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Elie J. de Lestrange, Chris Dainty; Implication Of Awareness During Visual Stimulation By Aberrated Target. Invest. Ophthalmol. Vis. Sci. 2011;52(14):4771.
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Vision is a dynamic process and only partial information from the external world is integrated by the eye. We want to investigate what part the optical aberration may occupy in this selectivity and the involvement of attention and conscious processing, while perceiving manipulated image.
A photopic high contrast tumbling "E" visual acuity test, based on an adaptive psychophysical procedure, were measured in 2 normal subjects with undilated eyes, over a 5-mm pupil. Using an adaptive optics system, the eye aberrations were controlled in order to fit with three main optical patterns: ‘aberration-free’, ‘random pattern’, ‘natural aberration’, and looked through to a monochrome green OLED microdisplay. We tried to disrupt the voluntary processing of information, and in some part attention, by using the presentation of scattered random dots between trials occupying the all field of the display. One mask acted as a primer, placed before onset of the target and in a second series as an inhibitor, just after onset of the target. The third series of test consisted simply of a normal visual acuity task with a stimulus displayed during 0.5s.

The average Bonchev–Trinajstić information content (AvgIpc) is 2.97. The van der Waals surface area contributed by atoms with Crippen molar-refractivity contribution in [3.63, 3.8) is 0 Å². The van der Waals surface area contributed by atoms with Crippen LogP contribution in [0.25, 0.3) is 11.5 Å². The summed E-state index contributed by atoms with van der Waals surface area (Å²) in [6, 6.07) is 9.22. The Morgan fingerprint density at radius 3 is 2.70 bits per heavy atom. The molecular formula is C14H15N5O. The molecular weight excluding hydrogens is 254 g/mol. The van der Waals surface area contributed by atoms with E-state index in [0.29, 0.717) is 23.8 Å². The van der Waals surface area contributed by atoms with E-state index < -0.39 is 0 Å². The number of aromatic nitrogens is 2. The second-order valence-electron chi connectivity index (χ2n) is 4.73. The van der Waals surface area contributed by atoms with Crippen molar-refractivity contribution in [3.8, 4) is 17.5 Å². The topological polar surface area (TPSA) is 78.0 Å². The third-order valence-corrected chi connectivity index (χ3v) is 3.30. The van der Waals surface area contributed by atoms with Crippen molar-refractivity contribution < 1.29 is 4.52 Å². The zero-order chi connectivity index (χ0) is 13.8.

The preliminary results show a change of VA by a factor of 0.15 with both masking methods. As a striking feature, it appears that the introduction of the inhibitory mask was systematically accompanied by a fall of the VA performance in the ‘natural aberration’ condition, while it rather improved the VA in the case of manipulated aberration and ‘free aberration’ state. The nature of the action of the second mask was less clear in regards of the data.
Masks have an impact on how well the subject can perform and may also have an effect on the development of processing of the information that can copy the way things are looked at dynamically. Our result seems to indicate that those masks are not equal in regards to all the aberration, and, in particular, may have an inhibitory effect only when the subject looking through its own optics. However, further examination will be required for more understanding.
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